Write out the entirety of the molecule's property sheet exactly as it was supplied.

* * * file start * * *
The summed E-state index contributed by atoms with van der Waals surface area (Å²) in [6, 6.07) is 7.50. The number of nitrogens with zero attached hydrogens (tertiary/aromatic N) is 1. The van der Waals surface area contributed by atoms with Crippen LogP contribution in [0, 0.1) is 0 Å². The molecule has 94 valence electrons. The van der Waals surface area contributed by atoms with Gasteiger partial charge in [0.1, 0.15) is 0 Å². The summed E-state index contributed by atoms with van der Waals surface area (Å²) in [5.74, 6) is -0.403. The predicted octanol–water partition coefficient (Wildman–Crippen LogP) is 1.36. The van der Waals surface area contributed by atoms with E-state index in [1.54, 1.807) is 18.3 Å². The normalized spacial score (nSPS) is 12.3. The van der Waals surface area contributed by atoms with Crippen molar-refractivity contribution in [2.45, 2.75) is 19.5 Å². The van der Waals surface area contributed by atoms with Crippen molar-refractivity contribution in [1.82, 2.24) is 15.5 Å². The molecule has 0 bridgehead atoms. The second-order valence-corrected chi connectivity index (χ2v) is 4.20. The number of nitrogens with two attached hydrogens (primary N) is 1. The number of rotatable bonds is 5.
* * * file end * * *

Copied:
The summed E-state index contributed by atoms with van der Waals surface area (Å²) in [6, 6.07) is 7.50. The number of nitrogens with zero attached hydrogens (tertiary/aromatic N) is 1. The van der Waals surface area contributed by atoms with Crippen LogP contribution in [0, 0.1) is 0 Å². The molecule has 94 valence electrons. The van der Waals surface area contributed by atoms with Gasteiger partial charge in [0.1, 0.15) is 0 Å². The summed E-state index contributed by atoms with van der Waals surface area (Å²) in [5.74, 6) is -0.403. The predicted octanol–water partition coefficient (Wildman–Crippen LogP) is 1.36. The van der Waals surface area contributed by atoms with E-state index in [1.54, 1.807) is 18.3 Å². The normalized spacial score (nSPS) is 12.3. The van der Waals surface area contributed by atoms with Crippen molar-refractivity contribution in [2.45, 2.75) is 19.5 Å². The van der Waals surface area contributed by atoms with Crippen molar-refractivity contribution in [1.82, 2.24) is 15.5 Å². The molecule has 0 bridgehead atoms. The second-order valence-corrected chi connectivity index (χ2v) is 4.20. The number of nitrogens with two attached hydrogens (primary N) is 1. The number of rotatable bonds is 5.